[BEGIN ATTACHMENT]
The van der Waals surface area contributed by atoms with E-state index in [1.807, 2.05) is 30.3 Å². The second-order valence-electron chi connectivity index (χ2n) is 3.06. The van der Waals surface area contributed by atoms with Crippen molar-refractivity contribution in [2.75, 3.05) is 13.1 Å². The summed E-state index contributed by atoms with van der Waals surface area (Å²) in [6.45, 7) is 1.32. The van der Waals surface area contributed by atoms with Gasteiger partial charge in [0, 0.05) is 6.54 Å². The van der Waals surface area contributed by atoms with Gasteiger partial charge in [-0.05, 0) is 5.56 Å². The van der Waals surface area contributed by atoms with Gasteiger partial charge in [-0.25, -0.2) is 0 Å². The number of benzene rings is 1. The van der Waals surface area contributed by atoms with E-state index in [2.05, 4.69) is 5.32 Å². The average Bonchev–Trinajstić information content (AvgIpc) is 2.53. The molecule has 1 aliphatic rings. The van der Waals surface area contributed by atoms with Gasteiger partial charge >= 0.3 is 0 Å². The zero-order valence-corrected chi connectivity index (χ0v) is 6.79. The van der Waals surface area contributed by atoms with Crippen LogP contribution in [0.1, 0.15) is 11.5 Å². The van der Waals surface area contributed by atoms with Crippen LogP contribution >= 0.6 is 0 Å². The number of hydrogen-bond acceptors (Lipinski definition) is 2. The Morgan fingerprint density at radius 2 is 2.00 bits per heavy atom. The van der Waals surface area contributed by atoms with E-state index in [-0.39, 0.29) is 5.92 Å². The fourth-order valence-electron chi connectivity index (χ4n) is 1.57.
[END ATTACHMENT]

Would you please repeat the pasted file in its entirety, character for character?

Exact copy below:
The van der Waals surface area contributed by atoms with E-state index in [1.807, 2.05) is 30.3 Å². The second-order valence-electron chi connectivity index (χ2n) is 3.06. The van der Waals surface area contributed by atoms with Crippen molar-refractivity contribution in [2.75, 3.05) is 13.1 Å². The summed E-state index contributed by atoms with van der Waals surface area (Å²) in [6.45, 7) is 1.32. The van der Waals surface area contributed by atoms with Gasteiger partial charge in [0, 0.05) is 6.54 Å². The van der Waals surface area contributed by atoms with Gasteiger partial charge in [-0.05, 0) is 5.56 Å². The van der Waals surface area contributed by atoms with Gasteiger partial charge in [-0.25, -0.2) is 0 Å². The number of benzene rings is 1. The van der Waals surface area contributed by atoms with E-state index in [2.05, 4.69) is 5.32 Å². The average Bonchev–Trinajstić information content (AvgIpc) is 2.53. The molecule has 1 aliphatic rings. The van der Waals surface area contributed by atoms with Gasteiger partial charge >= 0.3 is 0 Å². The zero-order valence-corrected chi connectivity index (χ0v) is 6.79. The van der Waals surface area contributed by atoms with Crippen LogP contribution in [0.1, 0.15) is 11.5 Å². The van der Waals surface area contributed by atoms with Crippen LogP contribution >= 0.6 is 0 Å². The number of hydrogen-bond acceptors (Lipinski definition) is 2. The Morgan fingerprint density at radius 2 is 2.00 bits per heavy atom. The van der Waals surface area contributed by atoms with E-state index in [-0.39, 0.29) is 5.92 Å². The fourth-order valence-electron chi connectivity index (χ4n) is 1.57.